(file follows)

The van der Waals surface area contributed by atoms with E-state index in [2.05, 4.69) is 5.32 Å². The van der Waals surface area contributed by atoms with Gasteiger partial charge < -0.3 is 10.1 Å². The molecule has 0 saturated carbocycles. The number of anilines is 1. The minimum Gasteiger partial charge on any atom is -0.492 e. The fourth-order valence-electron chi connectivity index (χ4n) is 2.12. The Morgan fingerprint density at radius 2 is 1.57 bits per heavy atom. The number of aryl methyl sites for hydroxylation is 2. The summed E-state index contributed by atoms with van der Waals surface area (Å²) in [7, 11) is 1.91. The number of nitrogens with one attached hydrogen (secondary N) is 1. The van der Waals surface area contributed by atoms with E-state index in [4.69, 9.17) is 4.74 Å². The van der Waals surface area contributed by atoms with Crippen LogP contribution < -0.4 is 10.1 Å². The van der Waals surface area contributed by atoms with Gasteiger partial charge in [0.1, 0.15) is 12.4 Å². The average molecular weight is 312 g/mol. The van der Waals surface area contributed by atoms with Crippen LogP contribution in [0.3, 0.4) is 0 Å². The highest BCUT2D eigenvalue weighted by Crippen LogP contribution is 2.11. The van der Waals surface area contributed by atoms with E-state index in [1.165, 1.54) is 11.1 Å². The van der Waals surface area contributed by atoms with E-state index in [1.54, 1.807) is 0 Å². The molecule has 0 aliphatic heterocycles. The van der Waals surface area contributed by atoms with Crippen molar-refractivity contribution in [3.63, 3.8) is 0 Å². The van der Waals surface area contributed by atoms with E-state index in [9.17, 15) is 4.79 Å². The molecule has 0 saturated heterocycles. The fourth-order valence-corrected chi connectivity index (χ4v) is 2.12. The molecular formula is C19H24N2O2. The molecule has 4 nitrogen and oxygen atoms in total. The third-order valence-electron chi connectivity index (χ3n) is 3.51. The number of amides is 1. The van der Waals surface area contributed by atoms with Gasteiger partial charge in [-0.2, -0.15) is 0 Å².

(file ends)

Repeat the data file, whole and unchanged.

The van der Waals surface area contributed by atoms with E-state index in [2.05, 4.69) is 5.32 Å². The van der Waals surface area contributed by atoms with Gasteiger partial charge < -0.3 is 10.1 Å². The molecule has 0 saturated carbocycles. The number of anilines is 1. The minimum Gasteiger partial charge on any atom is -0.492 e. The fourth-order valence-electron chi connectivity index (χ4n) is 2.12. The Morgan fingerprint density at radius 2 is 1.57 bits per heavy atom. The number of aryl methyl sites for hydroxylation is 2. The summed E-state index contributed by atoms with van der Waals surface area (Å²) in [7, 11) is 1.91. The number of nitrogens with one attached hydrogen (secondary N) is 1. The van der Waals surface area contributed by atoms with E-state index in [4.69, 9.17) is 4.74 Å². The van der Waals surface area contributed by atoms with Crippen LogP contribution < -0.4 is 10.1 Å². The van der Waals surface area contributed by atoms with Gasteiger partial charge in [0.1, 0.15) is 12.4 Å². The average molecular weight is 312 g/mol. The van der Waals surface area contributed by atoms with Crippen LogP contribution in [0.3, 0.4) is 0 Å². The highest BCUT2D eigenvalue weighted by Crippen LogP contribution is 2.11. The van der Waals surface area contributed by atoms with E-state index in [1.165, 1.54) is 11.1 Å². The van der Waals surface area contributed by atoms with E-state index in [1.54, 1.807) is 0 Å². The molecule has 0 aliphatic heterocycles. The van der Waals surface area contributed by atoms with Crippen molar-refractivity contribution in [3.63, 3.8) is 0 Å². The van der Waals surface area contributed by atoms with E-state index in [9.17, 15) is 4.79 Å². The molecule has 0 saturated heterocycles. The fourth-order valence-corrected chi connectivity index (χ4v) is 2.12. The molecular formula is C19H24N2O2. The molecule has 4 nitrogen and oxygen atoms in total. The third-order valence-electron chi connectivity index (χ3n) is 3.51. The number of amides is 1. The van der Waals surface area contributed by atoms with Gasteiger partial charge in [-0.2, -0.15) is 0 Å².